Maybe our sometimes reclusive, always knowledgeable resident expert Andrew can chime in.

Bill
www.hornadayart.com.
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Last edited by Bill Hornaday on Wed Oct 29, 2008 11:07 pm, edited 1 time in total.

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PostPosted: Wed Dec 01, 2004 5:08 pm 
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Location: Bristol, England
Apologies to Bill for suggesting baby carrier 1 could be new. Unfortuately, I have seen several modern copies over the last couple of years that have a similar overall design and apparent 'faded' colouring to this one. So, perhaps being reclusive has its benefits, as you don't end up making an ass of yourself for trying to be too clever.

Since Bill says carrier 1 was bought 12 years ago, it has to be original, as no self respecting Ge Jia would have made copies to cheat the public in those days, in which case, it would probably be classified as one of those dating to about 100 years ago.

Here is a baby carrier that still has its original 1930-1940 (probably) colours. Unfortunately, the maker missed one line of inner bordering on the lower piece of tubu cloth which elongates the lower groups of butterflies and spoils the overall effect. Still, it's useful to see what the colours on Bill's two old baby carriers would probably have looked like.

I've just gone through my sleeves and come up with this one that is quite similar in style to Bill's carrier 1. I suppose I should say this was made in the 20th Century, probably!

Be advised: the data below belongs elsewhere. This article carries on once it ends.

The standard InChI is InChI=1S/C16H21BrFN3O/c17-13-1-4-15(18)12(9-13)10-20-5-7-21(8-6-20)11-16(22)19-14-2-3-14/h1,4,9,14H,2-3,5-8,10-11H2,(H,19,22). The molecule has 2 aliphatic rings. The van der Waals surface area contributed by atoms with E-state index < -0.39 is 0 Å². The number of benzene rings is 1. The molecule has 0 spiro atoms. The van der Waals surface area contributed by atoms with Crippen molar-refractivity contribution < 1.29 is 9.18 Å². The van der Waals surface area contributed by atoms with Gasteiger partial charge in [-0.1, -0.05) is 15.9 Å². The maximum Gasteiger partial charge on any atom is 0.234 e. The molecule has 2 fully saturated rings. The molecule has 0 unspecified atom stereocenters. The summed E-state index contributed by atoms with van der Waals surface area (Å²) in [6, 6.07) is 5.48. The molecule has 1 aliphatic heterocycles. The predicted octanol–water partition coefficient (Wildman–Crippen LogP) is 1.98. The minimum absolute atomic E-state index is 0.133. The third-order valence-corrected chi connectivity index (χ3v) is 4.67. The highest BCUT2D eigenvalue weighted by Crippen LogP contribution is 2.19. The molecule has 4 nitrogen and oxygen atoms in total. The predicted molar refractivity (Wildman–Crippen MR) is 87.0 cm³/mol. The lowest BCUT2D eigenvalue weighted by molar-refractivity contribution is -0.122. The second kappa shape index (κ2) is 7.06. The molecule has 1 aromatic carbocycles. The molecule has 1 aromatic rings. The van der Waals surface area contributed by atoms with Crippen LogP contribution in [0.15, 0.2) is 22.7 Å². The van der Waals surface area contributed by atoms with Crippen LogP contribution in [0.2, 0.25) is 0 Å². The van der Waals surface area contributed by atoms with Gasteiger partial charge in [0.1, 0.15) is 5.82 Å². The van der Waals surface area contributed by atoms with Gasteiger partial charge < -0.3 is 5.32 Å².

Attachments:
File comment: Ge Jia baby carrier
Ge-Jia-emb-baby-carrier 1.1.jpg
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File comment: Ge Jia baby carrier (detail)
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File comment: Ge Jia sleeve (detail)
Ge-Jia-emb-sleeve-10.jpg
Ge-Jia-emb-sleeve-10.jpg [ 72.63 KiB | Viewed 9511 times ]
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PostPosted: Sat Dec 04, 2004 10:50 pm 
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Joined: Sun Jun 29, 2003 1:42 pm
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Location: Canterbury, UK
A few of thoughts leading on from Bill and Andrew's posts:

1. Although being able to post photos is great there is nothing that can compensate for seeing and feeling the real textile. Also, colours in photos so often are only a poor miss on those in the original textile.

2. The importance of giving the date when a textile was collected. This, at least, should be a certain date. As in the case of the baby carrier above whether it was purchased 12 years ago or not is important in determining whether the textile was likely to be newly made and 'encouraged' to fade and age or not.

3. Andrew mentioned to me that he had seen
Quote:
"some seriously good copies being sold on the streets of Kaili now for 3/4/5,000 RMB which use colours that look as if they have faded".